||The examples and perspective in this article deal primarily with the United States and do not represent a worldwide view of the subject. (June 2014)|
Private money is a commonly used term in banking and finance. It refers to lending money to a company or individual by a private individual or organization. While banks are traditional sources of financing for real estate, and other purposes, private money is offered by individuals or organizations and may have non traditional qualifying guidelines. There are higher risks associated with private lending for both the lender and borrowers. There is traditionally less "red tape" and regulation.
Private money can be similar to the prevailing rate of interest or it can be very expensive. When there is a higher risk associated with a particular transaction it is common for a private money lender to charge an interest rate above the going rate.
Private money lenders
There are private money lenders in virtually every state in the United States, seeking a chance to earn above average rates of return on their money. With that comes the risk that a private money loan may not be re-paid on time or at all without legal action. However, in the case of a real estate transaction the lender can ask for a deed on the property in their name & Insurance on the property the same as a bank lending money would require as collateral to help insure they be repaid in the event of a default on the loan or catastrophe to the property. In that case the lender gets the property and can sell it to recoup their investment. Private money is offered to clients in many cases in which the banks have found the risk to be too high.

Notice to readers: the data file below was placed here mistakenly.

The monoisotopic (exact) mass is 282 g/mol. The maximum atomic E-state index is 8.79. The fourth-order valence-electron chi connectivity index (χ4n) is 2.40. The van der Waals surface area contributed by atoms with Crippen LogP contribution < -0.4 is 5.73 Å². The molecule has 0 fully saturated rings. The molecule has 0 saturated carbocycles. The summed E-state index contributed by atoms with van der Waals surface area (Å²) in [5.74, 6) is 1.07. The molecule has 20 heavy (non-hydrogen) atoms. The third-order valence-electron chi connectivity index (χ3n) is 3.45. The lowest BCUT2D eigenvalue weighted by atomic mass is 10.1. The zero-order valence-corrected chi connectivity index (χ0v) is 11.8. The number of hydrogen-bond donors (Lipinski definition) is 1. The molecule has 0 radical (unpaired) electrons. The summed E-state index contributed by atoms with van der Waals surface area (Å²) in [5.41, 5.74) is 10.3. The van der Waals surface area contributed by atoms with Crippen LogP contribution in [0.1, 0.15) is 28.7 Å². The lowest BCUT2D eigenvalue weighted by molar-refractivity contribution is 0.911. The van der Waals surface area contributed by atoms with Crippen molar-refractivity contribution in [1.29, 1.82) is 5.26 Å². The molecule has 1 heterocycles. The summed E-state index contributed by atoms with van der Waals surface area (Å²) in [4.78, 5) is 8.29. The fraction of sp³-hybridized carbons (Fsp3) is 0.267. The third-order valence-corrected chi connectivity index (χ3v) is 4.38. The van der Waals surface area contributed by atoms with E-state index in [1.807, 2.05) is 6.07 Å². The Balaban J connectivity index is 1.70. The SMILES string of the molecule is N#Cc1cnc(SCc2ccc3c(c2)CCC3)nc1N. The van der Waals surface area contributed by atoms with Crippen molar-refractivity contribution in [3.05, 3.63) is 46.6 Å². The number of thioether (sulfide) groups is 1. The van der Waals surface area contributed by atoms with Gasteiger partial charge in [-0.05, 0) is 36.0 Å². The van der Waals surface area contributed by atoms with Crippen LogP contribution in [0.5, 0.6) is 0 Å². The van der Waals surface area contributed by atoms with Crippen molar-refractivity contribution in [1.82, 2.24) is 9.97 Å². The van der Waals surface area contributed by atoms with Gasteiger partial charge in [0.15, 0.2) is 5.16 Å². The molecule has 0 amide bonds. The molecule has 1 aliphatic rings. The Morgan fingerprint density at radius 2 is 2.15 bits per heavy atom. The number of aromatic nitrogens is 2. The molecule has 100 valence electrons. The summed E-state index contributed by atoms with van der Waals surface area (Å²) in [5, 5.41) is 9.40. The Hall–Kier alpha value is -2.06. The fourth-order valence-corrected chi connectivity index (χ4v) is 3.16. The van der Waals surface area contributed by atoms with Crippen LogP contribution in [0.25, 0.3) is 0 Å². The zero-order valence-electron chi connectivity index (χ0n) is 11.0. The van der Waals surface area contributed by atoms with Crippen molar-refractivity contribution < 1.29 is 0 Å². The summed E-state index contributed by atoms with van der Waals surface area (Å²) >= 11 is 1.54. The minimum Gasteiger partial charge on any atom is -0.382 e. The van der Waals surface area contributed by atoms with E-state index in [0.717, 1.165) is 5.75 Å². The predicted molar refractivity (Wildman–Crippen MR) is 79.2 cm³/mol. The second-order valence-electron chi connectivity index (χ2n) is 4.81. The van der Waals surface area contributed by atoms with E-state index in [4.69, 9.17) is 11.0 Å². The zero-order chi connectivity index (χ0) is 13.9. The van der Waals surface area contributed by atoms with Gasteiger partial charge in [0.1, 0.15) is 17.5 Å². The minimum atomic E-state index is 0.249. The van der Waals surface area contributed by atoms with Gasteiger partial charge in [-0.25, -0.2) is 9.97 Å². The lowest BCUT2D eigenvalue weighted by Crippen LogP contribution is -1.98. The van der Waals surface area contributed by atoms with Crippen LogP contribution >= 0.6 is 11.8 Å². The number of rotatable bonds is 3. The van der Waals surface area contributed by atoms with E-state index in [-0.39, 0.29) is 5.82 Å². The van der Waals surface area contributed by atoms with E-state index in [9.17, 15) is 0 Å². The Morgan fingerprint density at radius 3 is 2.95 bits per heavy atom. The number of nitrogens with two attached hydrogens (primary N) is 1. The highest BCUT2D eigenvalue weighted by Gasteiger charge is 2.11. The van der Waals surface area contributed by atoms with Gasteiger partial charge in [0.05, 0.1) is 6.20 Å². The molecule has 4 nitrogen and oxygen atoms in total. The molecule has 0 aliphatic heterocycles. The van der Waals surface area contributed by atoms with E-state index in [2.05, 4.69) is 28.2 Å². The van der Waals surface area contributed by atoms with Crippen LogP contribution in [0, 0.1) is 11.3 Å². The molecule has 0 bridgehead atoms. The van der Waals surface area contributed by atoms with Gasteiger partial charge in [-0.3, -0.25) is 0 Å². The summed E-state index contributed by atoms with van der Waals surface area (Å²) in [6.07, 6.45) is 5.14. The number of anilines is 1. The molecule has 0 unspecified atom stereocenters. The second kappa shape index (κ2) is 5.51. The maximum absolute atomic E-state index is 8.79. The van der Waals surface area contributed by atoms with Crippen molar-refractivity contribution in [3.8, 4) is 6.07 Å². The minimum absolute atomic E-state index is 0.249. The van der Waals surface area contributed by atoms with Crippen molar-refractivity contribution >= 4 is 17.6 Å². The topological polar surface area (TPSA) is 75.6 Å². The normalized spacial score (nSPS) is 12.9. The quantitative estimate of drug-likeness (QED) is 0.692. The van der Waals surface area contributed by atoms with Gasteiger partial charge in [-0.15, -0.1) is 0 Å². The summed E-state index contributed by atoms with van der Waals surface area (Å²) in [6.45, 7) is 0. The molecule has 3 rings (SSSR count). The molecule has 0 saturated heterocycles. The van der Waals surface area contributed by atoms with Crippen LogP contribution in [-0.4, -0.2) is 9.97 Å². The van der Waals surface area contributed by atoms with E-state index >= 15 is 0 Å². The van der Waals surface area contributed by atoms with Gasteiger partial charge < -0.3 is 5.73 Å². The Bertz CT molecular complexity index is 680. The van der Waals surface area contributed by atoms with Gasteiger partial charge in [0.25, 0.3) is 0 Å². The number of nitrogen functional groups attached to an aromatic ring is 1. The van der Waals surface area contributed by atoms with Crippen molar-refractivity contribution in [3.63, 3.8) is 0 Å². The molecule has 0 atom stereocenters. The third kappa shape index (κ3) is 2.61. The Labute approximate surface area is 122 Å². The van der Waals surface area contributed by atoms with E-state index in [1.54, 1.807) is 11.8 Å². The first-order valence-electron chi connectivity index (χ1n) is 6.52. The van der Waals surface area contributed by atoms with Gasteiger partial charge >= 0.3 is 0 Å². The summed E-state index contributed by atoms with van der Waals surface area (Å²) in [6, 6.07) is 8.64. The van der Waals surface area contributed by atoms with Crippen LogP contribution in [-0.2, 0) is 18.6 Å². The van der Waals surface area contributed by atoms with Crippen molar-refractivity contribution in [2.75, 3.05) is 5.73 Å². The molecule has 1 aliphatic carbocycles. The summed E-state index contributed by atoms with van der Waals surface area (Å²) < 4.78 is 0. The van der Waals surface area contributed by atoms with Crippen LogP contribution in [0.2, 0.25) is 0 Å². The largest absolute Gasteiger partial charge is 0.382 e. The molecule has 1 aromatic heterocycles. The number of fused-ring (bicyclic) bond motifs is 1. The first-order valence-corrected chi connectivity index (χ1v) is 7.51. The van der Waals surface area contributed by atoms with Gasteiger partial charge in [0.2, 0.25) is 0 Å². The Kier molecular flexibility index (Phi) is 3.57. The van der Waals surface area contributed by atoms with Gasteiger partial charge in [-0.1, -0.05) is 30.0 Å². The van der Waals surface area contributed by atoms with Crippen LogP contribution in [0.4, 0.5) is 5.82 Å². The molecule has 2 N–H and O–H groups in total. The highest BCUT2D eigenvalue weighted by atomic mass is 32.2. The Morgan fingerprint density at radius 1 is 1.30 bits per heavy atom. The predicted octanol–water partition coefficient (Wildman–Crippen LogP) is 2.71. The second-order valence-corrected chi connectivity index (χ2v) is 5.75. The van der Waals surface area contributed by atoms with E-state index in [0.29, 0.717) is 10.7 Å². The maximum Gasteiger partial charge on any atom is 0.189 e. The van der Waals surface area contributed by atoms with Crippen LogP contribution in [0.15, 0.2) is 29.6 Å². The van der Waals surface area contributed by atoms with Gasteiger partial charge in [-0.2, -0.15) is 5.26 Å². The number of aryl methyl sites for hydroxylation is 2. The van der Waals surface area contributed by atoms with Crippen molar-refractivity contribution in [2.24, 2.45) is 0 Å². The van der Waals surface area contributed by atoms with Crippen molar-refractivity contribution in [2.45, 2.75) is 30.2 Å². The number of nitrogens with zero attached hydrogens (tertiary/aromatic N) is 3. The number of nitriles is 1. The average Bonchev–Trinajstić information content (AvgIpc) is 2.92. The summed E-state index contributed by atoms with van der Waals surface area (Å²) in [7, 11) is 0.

Private money regulation
Private money lenders must comply with state and federal usury laws. They are not exempt from banking laws. However they may be exempt from routine regulation such as banking exams etc. Further, if the loan is made to a consumer, the private money lender may have a limit on how many loans they may make in a particular state without being required to have a banking license. In the State of New York a private lender may make no more than five loans before being required to be a licensed lender.
It is not advised for residential homeowners and should be considered only for business capital and with the careful advice and oversight of an accountant and real estate attorney as the collection methods may be more aggressive in the event a borrower cannot repay. Private investors do not usually have the means or interest in long protracted workout agreements, and will usually go to court quickly as a means of recovering their monetary investment.